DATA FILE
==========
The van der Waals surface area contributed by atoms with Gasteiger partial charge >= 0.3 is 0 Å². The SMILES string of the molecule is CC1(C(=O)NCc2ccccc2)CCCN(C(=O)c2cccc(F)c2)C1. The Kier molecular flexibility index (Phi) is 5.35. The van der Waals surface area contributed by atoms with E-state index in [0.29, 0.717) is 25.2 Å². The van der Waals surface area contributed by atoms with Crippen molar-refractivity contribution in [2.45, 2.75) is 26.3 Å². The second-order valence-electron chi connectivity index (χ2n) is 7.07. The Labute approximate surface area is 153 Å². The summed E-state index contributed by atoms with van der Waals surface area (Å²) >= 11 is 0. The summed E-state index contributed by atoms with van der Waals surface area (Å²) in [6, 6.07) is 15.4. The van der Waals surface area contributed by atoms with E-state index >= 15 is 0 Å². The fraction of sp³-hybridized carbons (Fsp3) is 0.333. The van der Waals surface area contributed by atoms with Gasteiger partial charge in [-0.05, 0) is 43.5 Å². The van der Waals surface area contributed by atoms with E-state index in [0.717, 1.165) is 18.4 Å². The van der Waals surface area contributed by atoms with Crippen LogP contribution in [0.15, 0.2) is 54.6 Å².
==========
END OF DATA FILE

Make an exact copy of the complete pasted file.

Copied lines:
The van der Waals surface area contributed by atoms with Gasteiger partial charge >= 0.3 is 0 Å². The SMILES string of the molecule is CC1(C(=O)NCc2ccccc2)CCCN(C(=O)c2cccc(F)c2)C1. The Kier molecular flexibility index (Phi) is 5.35. The van der Waals surface area contributed by atoms with E-state index in [0.29, 0.717) is 25.2 Å². The van der Waals surface area contributed by atoms with Crippen molar-refractivity contribution in [2.45, 2.75) is 26.3 Å². The second-order valence-electron chi connectivity index (χ2n) is 7.07. The Labute approximate surface area is 153 Å². The summed E-state index contributed by atoms with van der Waals surface area (Å²) >= 11 is 0. The summed E-state index contributed by atoms with van der Waals surface area (Å²) in [6, 6.07) is 15.4. The van der Waals surface area contributed by atoms with E-state index >= 15 is 0 Å². The fraction of sp³-hybridized carbons (Fsp3) is 0.333. The van der Waals surface area contributed by atoms with Gasteiger partial charge in [-0.05, 0) is 43.5 Å². The van der Waals surface area contributed by atoms with E-state index in [0.717, 1.165) is 18.4 Å². The van der Waals surface area contributed by atoms with Crippen LogP contribution in [0.15, 0.2) is 54.6 Å².